• Design and proof-of-concept validation of a framework for SatCom ground segment virtualization, termed as Sat-Cloud-RAN, comprised of a number of virtualized SatCom networking components and functions.
• Design and validation of a management and orchestration entity specialized for SatCom service providers, the NFV Manager, responsible for the management of the Network Service lifecycle management, and orchestration of VNF (Virtual Network Functions) Manager that manages the underlying Sat-Cloud-RAN infrastructure.
• Design and proof-of-concept implementation of a multi-domain network service orchestration framework, the multi-domain FNRM orchestrator, for federated resource management over hybrid NFV/SDN-based Satellite-Terrestrial Networks.
• Validation and demonstration of the concepts through a combination of real test-beds and emulators, addressing short-to-medium term applicability (demonstrated through testbed platforms with real equipment) as well as medium-to-long term applicability (demonstrated through a combination of test-bed platforms and emulators).
• Business models evaluation, techno-economic analysis and roadmap for exploitation and commercialization.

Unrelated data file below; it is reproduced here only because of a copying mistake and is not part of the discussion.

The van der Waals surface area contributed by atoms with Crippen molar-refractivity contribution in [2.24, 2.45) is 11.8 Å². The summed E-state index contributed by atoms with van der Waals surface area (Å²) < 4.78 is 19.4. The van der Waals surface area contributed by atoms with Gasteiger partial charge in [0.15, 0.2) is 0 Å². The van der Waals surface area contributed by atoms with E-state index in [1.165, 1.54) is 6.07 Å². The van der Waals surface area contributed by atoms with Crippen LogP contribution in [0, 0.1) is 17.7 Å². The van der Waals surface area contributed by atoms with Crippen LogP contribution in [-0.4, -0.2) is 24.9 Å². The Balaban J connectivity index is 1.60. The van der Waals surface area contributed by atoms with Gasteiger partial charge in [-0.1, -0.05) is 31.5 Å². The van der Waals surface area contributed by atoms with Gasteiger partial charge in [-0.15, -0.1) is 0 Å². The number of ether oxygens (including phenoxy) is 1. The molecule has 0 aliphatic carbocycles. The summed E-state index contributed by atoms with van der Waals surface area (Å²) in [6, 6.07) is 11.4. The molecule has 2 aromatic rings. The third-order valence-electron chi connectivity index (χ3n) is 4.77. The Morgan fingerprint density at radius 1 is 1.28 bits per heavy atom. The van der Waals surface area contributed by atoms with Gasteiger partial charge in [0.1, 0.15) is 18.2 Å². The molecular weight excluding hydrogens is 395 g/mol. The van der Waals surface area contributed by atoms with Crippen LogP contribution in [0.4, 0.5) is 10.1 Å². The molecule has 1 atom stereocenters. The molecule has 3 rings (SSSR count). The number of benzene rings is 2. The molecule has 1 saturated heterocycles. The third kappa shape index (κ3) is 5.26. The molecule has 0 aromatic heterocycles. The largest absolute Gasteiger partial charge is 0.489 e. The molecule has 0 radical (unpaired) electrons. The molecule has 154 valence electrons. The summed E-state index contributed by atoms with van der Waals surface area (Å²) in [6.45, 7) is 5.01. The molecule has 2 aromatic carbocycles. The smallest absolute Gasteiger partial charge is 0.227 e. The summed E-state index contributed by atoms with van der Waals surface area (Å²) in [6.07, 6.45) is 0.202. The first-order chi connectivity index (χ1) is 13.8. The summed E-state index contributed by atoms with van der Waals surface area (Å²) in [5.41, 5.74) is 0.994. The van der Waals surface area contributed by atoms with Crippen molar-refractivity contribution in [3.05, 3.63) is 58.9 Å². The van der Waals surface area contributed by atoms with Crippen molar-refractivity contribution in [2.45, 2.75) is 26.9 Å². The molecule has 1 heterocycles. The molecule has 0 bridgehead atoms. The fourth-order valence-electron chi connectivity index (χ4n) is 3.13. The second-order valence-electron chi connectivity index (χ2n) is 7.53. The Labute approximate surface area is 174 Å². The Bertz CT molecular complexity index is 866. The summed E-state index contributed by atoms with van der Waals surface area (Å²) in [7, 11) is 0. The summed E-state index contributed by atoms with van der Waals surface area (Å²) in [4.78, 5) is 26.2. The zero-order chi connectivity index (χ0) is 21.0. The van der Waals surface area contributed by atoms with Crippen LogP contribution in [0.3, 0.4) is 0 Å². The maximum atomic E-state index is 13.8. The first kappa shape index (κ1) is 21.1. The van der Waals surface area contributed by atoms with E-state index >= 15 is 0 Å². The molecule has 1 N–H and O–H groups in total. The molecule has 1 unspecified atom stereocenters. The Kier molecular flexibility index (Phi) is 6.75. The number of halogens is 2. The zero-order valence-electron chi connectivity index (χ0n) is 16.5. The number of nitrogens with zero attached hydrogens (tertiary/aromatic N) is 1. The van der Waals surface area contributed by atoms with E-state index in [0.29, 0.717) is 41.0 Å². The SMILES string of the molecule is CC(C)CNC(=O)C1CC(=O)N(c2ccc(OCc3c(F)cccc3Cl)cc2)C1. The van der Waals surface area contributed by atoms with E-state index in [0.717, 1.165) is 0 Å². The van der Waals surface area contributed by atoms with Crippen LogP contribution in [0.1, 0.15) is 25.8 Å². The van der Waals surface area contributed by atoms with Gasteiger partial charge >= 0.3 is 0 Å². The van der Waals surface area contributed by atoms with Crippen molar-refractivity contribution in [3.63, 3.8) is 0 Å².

Work performed from the beginning of the project to the end of the period covered by the report and main results achieved so far

Immediately after the kick-off meeting, held at Trento on February 25/26, 2015, the organisational setup and technical work on the project was accelerated. The project was technically in progress since the beginning of February.
The initial step in the project was to consolidate the use cases and scenarios in order to capture the different traits of introducing SDN/NFV technologies in satellite domain, and also clearly outlining the link towards flexible and resilient multi-domain SatCom-terrestrial approaches that leverage the SDN/NFV framework. In order to pursue this effort, the partners took a two-phased approach:
• To analyse the current SatCom ground segment architectures, business model and general SatCom operational characteristics including the roles and business actors/service models in SatCom environment;
• To undertake a deeper analysis of the SDN/NFV enabling technologies that are currently under discussion and various levels of maturity, including an overview of its application across different network domains and technologies, spanning from academic to industrial, and standardisation/open source projects/initiatives.